JH: Overton was simple, but he was smart. He had his own homespun wisdom. People always laugh, but he was the smartest guy on the show. He just had a crazy country way of putting it, but he knew exactly what was going on. Maybe he wasn’t college-educated, but he knew what was up. He had that old-school wisdom, and the fact that he was in love with Synclaire—that was his woman, that was his goal in life. To get with that woman. And he made that happen.
KC: Synclaire is a piece of who I am. I’m an awkward black girl; I always have been. I think that Synclaire allowed me to embrace that and be weird and be a unicorn, and be all right with it. She gave other young black girls or other women, in general, an opportunity to embrace being weird or different or a little quirky. So she’s very much who I am at my core. I’m less naive than she is, and I don’t like trolls like she does, but that childlike curiosity of the world, loving on people, is who I am at the core.
Yvette Lee Bowser: They were extraordinarily talented, and they had chemistry like no other. Immediately! We caught lightning in a bottle when we assembled this cast, and that’s what you have to do to be in contention to have a hit show. You really need to capture that chemistry. It takes skill and it takes luck. Each of the actors cared about their characters in such a way that they brought a new dimension to them.
KC: I don’t know if Yvette gets the credit that she’s due. She was just seasoned and just so smart. She was smart and beautiful and really cared deeply about creating an experience for the audience that was uplifting. And I know today we use the word “woke.” We had several topics that could fall into the woke category, and you have Yvette to thank for that.
JH: She was cool. She was very giving. We would always go meet with Yvette and talk about the character and pitch some ideas. They would go and write it, but she was always open to our opinions, and anytime where a line wasn’t working, then you’d have something in your back pocket that you could try, and if it did work, they’d put it in the show. I liked the freedom, and Yvette afforded us that.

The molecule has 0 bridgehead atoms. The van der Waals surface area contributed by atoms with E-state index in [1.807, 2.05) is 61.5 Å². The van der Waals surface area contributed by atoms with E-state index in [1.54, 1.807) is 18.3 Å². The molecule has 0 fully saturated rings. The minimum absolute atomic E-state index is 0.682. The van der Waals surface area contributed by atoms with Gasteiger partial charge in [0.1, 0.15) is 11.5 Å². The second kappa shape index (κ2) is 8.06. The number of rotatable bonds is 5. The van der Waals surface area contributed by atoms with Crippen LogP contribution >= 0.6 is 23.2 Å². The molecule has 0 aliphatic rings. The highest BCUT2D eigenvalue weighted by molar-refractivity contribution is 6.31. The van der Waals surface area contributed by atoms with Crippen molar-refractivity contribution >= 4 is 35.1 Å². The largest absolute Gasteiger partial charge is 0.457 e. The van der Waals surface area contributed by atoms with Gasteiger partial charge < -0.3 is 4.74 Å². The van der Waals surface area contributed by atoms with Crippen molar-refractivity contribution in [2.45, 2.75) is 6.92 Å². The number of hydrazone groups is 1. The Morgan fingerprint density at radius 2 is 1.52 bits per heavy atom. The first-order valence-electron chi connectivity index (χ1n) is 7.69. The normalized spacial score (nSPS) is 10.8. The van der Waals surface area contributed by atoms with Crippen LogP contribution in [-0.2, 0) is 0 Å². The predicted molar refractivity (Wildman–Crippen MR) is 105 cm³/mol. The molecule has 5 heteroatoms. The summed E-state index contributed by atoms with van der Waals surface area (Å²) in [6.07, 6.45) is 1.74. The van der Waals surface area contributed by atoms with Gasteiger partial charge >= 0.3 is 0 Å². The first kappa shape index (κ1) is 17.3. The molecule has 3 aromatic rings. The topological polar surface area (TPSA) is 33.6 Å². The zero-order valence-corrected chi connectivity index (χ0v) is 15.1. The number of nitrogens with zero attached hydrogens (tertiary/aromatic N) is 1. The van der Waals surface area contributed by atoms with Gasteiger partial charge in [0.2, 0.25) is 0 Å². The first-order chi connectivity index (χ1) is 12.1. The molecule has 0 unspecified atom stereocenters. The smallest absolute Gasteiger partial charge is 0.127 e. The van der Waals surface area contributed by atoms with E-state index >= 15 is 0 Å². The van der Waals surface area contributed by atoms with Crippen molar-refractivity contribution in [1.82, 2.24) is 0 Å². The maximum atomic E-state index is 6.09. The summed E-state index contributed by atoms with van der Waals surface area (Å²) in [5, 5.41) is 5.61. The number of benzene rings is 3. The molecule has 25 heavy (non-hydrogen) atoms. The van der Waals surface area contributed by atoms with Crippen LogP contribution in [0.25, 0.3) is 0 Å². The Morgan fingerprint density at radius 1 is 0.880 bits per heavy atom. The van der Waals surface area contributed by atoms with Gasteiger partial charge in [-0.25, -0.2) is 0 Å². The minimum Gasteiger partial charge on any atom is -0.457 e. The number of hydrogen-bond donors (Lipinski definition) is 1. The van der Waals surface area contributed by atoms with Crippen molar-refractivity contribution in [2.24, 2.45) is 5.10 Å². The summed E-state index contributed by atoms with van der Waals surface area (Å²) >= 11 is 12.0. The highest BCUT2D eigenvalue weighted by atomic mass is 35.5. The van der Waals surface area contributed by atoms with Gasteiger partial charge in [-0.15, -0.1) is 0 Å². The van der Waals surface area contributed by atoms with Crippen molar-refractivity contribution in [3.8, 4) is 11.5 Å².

TCC: The episode dealing with Kyle’s hair because it showed how we do each other, because the bosses didn’t have a problem with my hair, but the brother that I worked with did. When I got to sing “My Funny Valentine” and “A Rage in Harlem,” when we went back to the jazz club days.
JH: The Thanksgiving episode with Heavy D; that was one of my favorites. And the holiday shows: Overton with the pink Santa Claus suit that shrunk.
KC: “Misleading Lady,” when Synclaire wanted to audition for a theater group and they were not taking any more women, so she dressed up as a man. I loved the sideburns; I looked like Sinbad. It was a really funny episode and really fun to play, to dress up as a dude. They had to bind my breasts, and what’s funny is that my breast wouldn’t stay down. [Laughs.]
EA: When we went back in time in the ’50s and they were like the Supremes, and Khadijah stole Max’s position as the lead singer in the group, and when T.C. sang “My Funny Valentine.” Every time they dealt with music, I liked it ’cause T.C. usually sings.
YLB: I loved the 100th episode, where we flashbacked to how they all came to live together when Synclaire moved to New York. Max, Regine and Khadijah had originally lived together, and they had this epic fight that led to Max moving across the street. That was a real [wish] fulfillment for me because when I conceived the show, originally, all four lived together. Then executive input caused me to make the decision to have Max live across the street to add some comedy to that. So I always wanted to come back and revisit the original concept that Max had lived with them.
TCC: It would be a great opportunity to be able to tell the story of what’s going on right now and how we are a resilient people, even through the things that are going on in this country. The love that we have for each other, the love that we have for our culture and our friends, is still stronger than the hate that somebody has for us. As long as we didn’t go back, as long as we’re moving forward with these people—who these people are at this stage—it would be great. I would love working with my friends again.
KC: I’m sure that Synclaire and Overton are still together and I’m sure they’re still happy, and I’m sure that Synclaire has grown into the woman she’s supposed to be. She’s still awkward, yummy, goofy and loving life. If it happens, I would absolutely embrace it.
JH: Did they have their twins Syncloverton and Overclaire? I would imagine that they’re still together and they’ve got kids in college by now. It’ll be a different dynamic, but they would still be a great couple. Just still in love and still having fun ’cause that’s just the way they are. I did a comedy show with Kim Coles, and we just talked about so much, and anytime we have a chance to get together, we just have so much fun.
EA: I can only imagine that a character like her, if her core is to be an individual and be strong, maybe she is in something that is totally against her being a lawyer. Totally in something with her being in constant with who she is, and her trying to walk through it. I don’t know what that is exactly, but I’d definitely put her in the hot seat. I think that’s what happens in your 40s. All the confidence you once had you start to lack. Sometimes you lose your way a bit. It would be interesting.
YLB: I haven’t been able to go into that kind of detail ’cause that could be telling you what’s in my head. I will tell you that anything is possible ’cause these characters are always alive in my mind. They live inside of me, so I’ll just say that. [Laughs.]
Ashley G. Terrell is a girl who prides herself on turning lemons into lemonade. Ava DuVernay once slid into her DMs and called her writing “lovely,” and so it was.